Justice Werdegar, in a unanimous opinion released late Thursday, delivered news the Organic industry was hoping not to get: California consumers are not prohibited from challenging false organic food labels on the basis of federal preemption.
In Quesada v. Herb Thyme Farms Inc., S216305 (California Supreme Court Dec. 3, 2015), a consumer alleged that Herb Thyme Farms Inc. was selling herbs labeled organic, which were, in whole or in part, made up of conventionally grown herbs. The district court found the deceptive labeling action preempted by the Organic Foods Production Act of 1990, which regulates farming methods for organic-marketed produce and organic certification programs. The Court of Appeals affirmed that outcome, though by finding the claims preempted by implication.
The California Supreme Court disagreed. The silence of the Organic Foods Production Act on the issue of consumer protection lawsuits, and the fact that deceptive labeling claims are generally governed by state law, both weighed against the presumption of federal preemption. (Id. at *7.) The Court reasoned that the purpose of a clear national definition of organic production was so consumers could rely on organic labels and to curtail consumer fraud. (Id. at *2.) Because the state claims advance, rather than hinder, the Legislature’s purposes and objectives in the Organic Foods Production Act, the Court found that the state claims would not get in the way of the federal statutory scheme. (Id.)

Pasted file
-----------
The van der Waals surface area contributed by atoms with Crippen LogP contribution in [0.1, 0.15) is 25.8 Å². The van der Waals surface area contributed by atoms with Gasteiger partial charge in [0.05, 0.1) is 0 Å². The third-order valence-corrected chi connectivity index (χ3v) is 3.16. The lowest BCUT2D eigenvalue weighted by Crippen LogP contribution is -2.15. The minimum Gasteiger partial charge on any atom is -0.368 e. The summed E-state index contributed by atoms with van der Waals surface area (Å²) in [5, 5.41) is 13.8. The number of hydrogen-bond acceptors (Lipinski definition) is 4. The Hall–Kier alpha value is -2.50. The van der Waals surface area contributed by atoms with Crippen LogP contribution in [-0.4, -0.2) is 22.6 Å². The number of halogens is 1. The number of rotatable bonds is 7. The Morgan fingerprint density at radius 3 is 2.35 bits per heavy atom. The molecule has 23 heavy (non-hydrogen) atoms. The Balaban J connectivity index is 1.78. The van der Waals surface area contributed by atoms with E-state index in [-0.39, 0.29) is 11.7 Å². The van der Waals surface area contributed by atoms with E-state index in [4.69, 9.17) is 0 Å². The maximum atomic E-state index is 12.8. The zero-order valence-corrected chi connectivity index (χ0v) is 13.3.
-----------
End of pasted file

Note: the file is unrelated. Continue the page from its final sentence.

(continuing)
Though consumers and Organic producers will have to wait and see what impact this decision will have on the way Organic food is marketed in California and the volume of Organic deceptive labeling claims filed in state courts, it is certain they will all be watching carefully.